I enrolled at Niagara University in 2012 to pursue a Bachelor of Arts as a Political Science major. Everything I accomplished in high-school I wanted to times by two. I wanted my college education to be more wide-ranging. Looking back at my previous experiences both at home and abroad, I wanted to learn how the perception of poverty in the United States was constantly being distorted, and why. I wanted to know why local government isn’t effective (or hasn’t been) in curbing poverty levels. This involved me not simply taking a history course, but a poverty studies course and then supplementing my education by interning for the Mayor of Niagara Falls, taking the advice Dr. Taylor gave me in pursuing outside-the-classroom-opportunities. (There was also a community service requirement for the course that the internship fulfilled.) Enrolling in history courses not only allowed me to understand the intercity plight, but combining that with poverty studies and my internship with the Mayor [sort of] prepared me for the Shepard Poverty Program.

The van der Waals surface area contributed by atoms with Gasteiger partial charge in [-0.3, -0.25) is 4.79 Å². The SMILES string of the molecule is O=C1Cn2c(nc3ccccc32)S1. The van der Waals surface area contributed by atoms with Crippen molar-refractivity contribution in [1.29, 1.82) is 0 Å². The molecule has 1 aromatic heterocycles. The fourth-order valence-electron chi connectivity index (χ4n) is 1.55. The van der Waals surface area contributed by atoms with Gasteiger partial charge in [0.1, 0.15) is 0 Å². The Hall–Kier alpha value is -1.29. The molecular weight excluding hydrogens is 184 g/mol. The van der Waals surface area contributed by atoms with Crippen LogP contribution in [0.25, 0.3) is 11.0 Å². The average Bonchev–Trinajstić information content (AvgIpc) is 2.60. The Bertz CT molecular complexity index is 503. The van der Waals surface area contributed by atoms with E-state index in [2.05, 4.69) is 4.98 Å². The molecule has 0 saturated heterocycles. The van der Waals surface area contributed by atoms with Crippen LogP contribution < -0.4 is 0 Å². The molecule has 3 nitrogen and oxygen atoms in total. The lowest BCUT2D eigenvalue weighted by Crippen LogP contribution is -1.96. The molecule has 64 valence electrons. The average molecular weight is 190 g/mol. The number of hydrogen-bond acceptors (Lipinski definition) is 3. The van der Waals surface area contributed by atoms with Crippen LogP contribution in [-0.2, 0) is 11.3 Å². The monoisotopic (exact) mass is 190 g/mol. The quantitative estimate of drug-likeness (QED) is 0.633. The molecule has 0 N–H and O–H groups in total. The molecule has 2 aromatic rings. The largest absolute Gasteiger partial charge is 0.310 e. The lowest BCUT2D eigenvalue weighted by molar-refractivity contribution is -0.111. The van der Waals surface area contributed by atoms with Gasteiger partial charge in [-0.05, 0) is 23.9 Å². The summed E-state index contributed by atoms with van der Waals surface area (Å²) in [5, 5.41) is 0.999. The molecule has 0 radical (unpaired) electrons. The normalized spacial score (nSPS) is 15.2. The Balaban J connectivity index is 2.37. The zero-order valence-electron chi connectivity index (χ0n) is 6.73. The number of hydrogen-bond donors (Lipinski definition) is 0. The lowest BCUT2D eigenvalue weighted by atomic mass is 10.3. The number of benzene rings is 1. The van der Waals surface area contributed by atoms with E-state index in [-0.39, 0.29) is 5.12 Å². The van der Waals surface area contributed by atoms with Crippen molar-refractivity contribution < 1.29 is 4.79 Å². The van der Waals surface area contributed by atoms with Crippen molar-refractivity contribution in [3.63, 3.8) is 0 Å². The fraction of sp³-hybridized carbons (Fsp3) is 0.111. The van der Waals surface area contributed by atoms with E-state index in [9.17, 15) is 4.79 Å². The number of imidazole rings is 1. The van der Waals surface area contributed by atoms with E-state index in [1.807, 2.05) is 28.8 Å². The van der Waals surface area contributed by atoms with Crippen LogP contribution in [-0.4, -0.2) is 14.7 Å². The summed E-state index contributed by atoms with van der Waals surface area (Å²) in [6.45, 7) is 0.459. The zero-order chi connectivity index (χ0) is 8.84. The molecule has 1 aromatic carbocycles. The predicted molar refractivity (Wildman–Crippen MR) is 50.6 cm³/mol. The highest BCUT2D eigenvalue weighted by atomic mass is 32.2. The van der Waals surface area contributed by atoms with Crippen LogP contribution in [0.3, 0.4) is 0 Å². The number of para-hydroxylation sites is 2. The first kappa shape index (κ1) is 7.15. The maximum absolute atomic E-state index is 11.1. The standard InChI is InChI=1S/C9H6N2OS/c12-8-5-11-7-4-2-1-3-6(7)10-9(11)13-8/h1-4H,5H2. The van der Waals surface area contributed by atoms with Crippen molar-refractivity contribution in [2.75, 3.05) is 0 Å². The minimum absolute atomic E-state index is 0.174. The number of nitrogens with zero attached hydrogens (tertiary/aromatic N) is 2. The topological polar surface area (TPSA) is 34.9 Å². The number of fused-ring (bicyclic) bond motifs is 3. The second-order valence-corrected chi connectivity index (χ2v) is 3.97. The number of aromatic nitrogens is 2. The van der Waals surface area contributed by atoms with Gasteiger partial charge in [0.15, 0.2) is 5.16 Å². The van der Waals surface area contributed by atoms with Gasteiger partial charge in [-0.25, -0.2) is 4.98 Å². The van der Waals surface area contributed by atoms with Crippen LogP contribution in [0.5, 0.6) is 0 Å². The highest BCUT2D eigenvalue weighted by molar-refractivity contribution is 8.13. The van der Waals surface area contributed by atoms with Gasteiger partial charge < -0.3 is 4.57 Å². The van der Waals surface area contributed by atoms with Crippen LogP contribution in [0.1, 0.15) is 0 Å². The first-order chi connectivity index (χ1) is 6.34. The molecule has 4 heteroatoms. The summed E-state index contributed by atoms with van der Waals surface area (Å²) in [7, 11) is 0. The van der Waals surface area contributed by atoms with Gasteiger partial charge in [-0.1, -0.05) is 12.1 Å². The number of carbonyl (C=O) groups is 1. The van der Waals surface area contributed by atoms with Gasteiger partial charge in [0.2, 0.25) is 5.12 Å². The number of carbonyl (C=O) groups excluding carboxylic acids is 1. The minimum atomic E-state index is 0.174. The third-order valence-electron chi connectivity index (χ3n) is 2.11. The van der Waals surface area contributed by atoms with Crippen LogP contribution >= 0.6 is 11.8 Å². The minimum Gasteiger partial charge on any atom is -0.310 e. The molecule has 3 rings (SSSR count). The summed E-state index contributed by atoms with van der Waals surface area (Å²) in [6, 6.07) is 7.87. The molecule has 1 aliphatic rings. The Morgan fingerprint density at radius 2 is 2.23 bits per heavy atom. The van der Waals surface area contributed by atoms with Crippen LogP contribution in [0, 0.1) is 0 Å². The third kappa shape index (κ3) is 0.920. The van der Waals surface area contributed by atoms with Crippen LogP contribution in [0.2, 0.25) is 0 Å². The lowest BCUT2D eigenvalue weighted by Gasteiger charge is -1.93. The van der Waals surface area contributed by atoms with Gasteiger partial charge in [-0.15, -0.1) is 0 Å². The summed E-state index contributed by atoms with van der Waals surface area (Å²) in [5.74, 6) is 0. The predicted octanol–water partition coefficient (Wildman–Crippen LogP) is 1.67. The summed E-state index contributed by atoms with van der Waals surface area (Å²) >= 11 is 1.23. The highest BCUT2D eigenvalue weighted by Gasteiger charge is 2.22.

I arrived in Dorchester Bay, Boston, as a Shepherd Consortium intern not knowing what to expect other than the fact that I would be working at Dorchester Bay Economic Development Corporation (DBEDC) with high-school youth that are called the “Youth Force.” By the end of the month, I met a group of teenagers who influenced me to believe that youth advocacy could indeed change the state of politics. A journal entry I written at the time truly captured my thinking: